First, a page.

Forum: Flags and Slabs
Topic: Slurry / laying - silver granite
started by: GavP

Posted by GavP on 19 May 2019,09:00
Hi

I'm just about to embark on laying 30sqm of the G603 Silver granite.

I've laid a good 15cm sub base and compacted and ready to crack on with slabbing.

Info on here has been invaluable - I presumed I would just lay onto sand and be done with it but now I am better informed I know that I need to use cement mix - I am going to go for a 1:10 dry mix as I understand this naturally will absorb moisture and harden of its own accord.

So my question is -  with regards to 'priming' the granite I know understand I need to make a bonding mix with just SBR I can get from Screwfix plus OPC.

Can I coat a whole bunch of slabs at once [say a 20+ or so] and then lay these...I know the slurry quickly dries..so I do a have to continually mix more and coat whilst I'm laying slabs?

Is the purpose of the slurry to adhere to the laying bed of dry mortar - or is it to provide a shield to liquids rising from the underside.

Thanks for your help - I'll take some photos and post on here as it progresses!

Posted by Tony McC on 22 May 2019,09:21
Nope: the slurry primer bond bridge needs to be freshly applied, within 2-3 minutes of being laid. You cannot batch process a whole load of flags in advance.

The SBR accelerates the setting process once exposed to air, so the working life of a primer in thin applications is pretty limited. If you make up a batch of primer beforehand and keep it in a bucket or similar, it will remain workable for a good or hour or so, but once it's applied as a thin film to the underside of a flag, it goes off damned quickly!

Posted by GavP on 22 May 2019,09:50
Cheers Tony - perfect :)

Off we go - I'll post up some pics as it progresses - in case it helps other future users.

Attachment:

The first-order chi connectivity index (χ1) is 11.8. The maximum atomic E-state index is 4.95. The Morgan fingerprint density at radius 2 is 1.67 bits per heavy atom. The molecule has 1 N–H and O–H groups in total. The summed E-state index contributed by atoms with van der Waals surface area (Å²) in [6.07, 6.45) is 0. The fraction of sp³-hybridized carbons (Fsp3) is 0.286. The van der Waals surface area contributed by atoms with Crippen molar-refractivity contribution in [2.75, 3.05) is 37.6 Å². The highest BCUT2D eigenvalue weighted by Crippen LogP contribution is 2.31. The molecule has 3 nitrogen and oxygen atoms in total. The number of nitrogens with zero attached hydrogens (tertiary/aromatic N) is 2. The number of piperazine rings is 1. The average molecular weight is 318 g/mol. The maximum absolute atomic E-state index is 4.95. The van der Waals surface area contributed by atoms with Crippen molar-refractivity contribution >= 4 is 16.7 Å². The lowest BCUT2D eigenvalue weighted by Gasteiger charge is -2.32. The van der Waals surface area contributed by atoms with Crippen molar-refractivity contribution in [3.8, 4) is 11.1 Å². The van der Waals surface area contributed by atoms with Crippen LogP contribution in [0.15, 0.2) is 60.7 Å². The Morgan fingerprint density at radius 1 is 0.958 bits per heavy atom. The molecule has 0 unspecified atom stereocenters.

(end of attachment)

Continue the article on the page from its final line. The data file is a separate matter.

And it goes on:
Posted by GavP on 18 Aug. 2019,10:51
Hi

Finally got the last slab down. Luckily I over ordered and about 3-4 were broken either in transit or during the build.

These are very brittle, I accidentally knocked a corner of one when moving and the hole slab shattered.

I experimented with a wet mix, completely dry - but found the best option to level the mortar was to initially level with a spot in each corner and then fil in the rest of the base area once the corners were perfect.



Also had to cut a few curved edges to match with my rounded wall - this wasn't too hard with the disc cutter as the slabs are only about 25mm thick - but I imagine its more difficult to cut 40mm slabs into fancy shapes. If anyone else has to do this, best option is to make a paper template of the desired size first and then use that.

I have noticed a few marks that appear toi be rust spots have appeared...I guess this is most likely small spots of iron in the granite...they can be washed off so I'm hoping sealing will prevent them once that job is done.

Posted by Tony McC on 18 Aug. 2019,11:59
Quote (GavP @ 18 Aug. 2019,11:51)
I experimented with a wet mix, completely dry - but found the best option to level the mortar was to initially level with a spot in each corner and then fil in the rest of the base area once the corners were perfect.

While this may have worked for you on this occasion, it's not a method that I would ever encourage. It's essentially a variation on spot bedding and there's massive potential for the "infill" not to provide the critical full support required from a laying course.

Other than that, though, a great looking job.

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